Suisun City Is No Island
Two hotels and offices flank Suisun City’s redeveloped waterfront, an area at the terminal end of a slough susceptible to rising water levels.
Photo: Aleta George.
“There are probably ways to build more sustainable shores…We can’t be afraid to have those conversations.”
Suisun City, a small town about an hour northeast of San Francisco, has always had the waterfront and nearby wetlands at its heart. But that which is a big plus for trade and tourism now places the city in the path of sea-level rise.
“It won’t take a lot to make the entire area vulnerable to flooding. It’s a huge challenge,” says Dr. Kris May, a coastal engineer who founded Pathways Climate Institute.
Suisun, which means “west wind” in the Patwin language, was home to the Patwin people for thousands of years. When Gold Rush entrepreneurs built a working wharf in Suisun City in 1851 to move agricultural goods from the surrounding hills to San Francisco and Sacramento, the adjacent land was described as a small island five feet higher than the surrounding marshes.
The railroad came and the city grew, radiating out from the waterfront at the upstream end of Suisun Slough. The slough winds its way to Suisun Bay through the Suisun Marsh, the largest intact complex of brackish marsh on the West Coast, home to rare flora and fauna and temporary resting and feeding grounds for migrating waterfowl on the Pacific Flyway. The city’s boat ramps serve as launches for those in kayaks and motorboats who fish, hunt, and explore nature in the Suisun Marsh.
Beginning in 1989, the city embarked on a transformative (and expensive) redevelopment project. Seawalls now enclose the end of Suisun Slough. A palm-lined promenade, a marina, and a waterfront park fringe the basin where shoreline fishing, free jazz concerts and outdoor movie nights, and firework displays draw regional visitors and Suisun City residents. In 2019, the Association of Bay Area Governments ranked this small North Bay town of 29,669 (including this writer, a local resident) as the most racially diverse in the region. But with climate change, the future of Suisun City, along with the winds, and the tides — to borrow a phrase from Bob Dylan — “they are a-changin’.”
The California Ocean Protection Council projects sea levels could rise by up to 12 inches by 2030, and as much as 32 inches by 2050, working off a baseline from the year 2000. If nothing is done in this waterfront town, 24 inches of sea-level rise could flood portions of southern Suisun and much of the east side by a foot, according to the Bay Shoreline Flood Explorer. The Flood Explorer is an interactive mapping tool created by the San Francisco Bay Conservation and Development Commission’s Adapting to Rising Tides program, or ART.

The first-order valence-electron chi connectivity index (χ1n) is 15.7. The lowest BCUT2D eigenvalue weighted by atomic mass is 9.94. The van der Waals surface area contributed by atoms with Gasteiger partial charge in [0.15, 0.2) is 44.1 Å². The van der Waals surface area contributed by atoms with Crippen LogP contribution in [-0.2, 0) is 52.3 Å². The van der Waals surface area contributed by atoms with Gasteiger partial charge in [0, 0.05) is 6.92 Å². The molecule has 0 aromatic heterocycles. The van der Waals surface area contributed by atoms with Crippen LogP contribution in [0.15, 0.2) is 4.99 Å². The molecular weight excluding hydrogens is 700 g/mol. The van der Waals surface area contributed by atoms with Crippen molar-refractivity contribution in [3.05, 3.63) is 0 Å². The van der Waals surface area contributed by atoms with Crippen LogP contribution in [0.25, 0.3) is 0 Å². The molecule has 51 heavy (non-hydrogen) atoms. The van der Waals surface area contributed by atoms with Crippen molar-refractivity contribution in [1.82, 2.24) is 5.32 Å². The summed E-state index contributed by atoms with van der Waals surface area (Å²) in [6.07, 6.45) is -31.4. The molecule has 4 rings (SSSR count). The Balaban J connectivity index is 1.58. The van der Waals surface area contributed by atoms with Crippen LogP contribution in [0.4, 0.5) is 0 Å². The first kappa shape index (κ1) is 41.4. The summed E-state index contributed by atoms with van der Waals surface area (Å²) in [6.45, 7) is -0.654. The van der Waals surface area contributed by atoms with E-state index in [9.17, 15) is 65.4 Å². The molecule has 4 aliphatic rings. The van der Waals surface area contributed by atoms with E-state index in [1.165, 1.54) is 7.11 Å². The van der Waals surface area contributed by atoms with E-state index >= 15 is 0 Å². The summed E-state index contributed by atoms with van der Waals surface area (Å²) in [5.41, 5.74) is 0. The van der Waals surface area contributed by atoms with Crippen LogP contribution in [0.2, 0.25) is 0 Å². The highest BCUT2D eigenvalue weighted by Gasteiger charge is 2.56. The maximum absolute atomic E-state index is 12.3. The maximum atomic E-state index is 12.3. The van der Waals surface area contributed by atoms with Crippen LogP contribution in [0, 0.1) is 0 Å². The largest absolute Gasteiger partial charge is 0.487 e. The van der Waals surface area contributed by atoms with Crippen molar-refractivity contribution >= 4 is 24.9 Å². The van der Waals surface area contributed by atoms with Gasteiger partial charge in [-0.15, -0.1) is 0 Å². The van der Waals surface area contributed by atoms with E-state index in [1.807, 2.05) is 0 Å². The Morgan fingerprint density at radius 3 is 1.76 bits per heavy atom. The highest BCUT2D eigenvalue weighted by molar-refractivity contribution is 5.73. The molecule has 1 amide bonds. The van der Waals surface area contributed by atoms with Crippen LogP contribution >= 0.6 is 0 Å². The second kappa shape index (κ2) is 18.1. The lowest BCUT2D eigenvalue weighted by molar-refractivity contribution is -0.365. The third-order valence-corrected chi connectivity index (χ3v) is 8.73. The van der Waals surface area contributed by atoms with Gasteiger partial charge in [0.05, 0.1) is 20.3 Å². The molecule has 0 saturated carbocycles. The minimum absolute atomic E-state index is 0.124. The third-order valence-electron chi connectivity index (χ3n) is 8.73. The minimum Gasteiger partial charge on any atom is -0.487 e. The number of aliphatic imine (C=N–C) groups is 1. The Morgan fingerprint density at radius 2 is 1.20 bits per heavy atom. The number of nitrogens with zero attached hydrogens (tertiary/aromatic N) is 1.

Those working in the ART program have been helping cities and communities figure out their vulnerability to sea-level rise for more than a decade, but recently realized that jurisdictions needed a different skill set for adaptation. They began to develop a roadmap for navigating that complex process, which BCDC coastal scientist Jaclyn Mandoske calls “a practitioner’s guide.” The resulting Adaptation Roadmap is slated to be published in March.
To enrich this new resource, BCDC developed two site-specific case studies. One focused on the south Richmond shoreline, and the other on Suisun City, which according to Mandoske was chosen for its priority conservation and development areas (nominated by local governments), vulnerable communities, and transportation assets such as the rumbling freight trains and Capitol Corridor commuter cars that slide through the northwest side of town on the Union Pacific rail line. Another reason that BCDC chose Suisun City was because the town didn’t yet have a “robust” adaptation plan in place, and the case study might prove helpful to city officials in their conversations with the community about which actions to take.
The case study, prepared for BCDC by Kris May and her team, is a hypothetical blueprint for the city in its quest for sea-level rise resiliency. The agency and the team never intended it to be binding, as the city, community, and local agencies didn’t participate in the study’s development.
The case study includes resilience and planning principles, and suggestions on how to engage the community and partners. It also explores how to adapt to, or protect or retreat from, rising water. On the ground, the study suggests these strategies could take three possible forms: nature-based, ecotone habitat levees at the marsh edges; floodwall citadels that surround the city; and a hybrid of the two. Suisun City marshlands are protected, and any alterations to the wetland edges require collaboration with appropriate agencies and compliance with federal and state laws.
BCDC and May presented the case study to the city in 2019. “It sounded like there was an interest in moving forward, but to my knowledge they haven’t,” says May. “There’s a lot of money available for climate-resilient efforts, including for capacity building. Suisun City should try and get some. They’re falling behind other Bay Area communities.”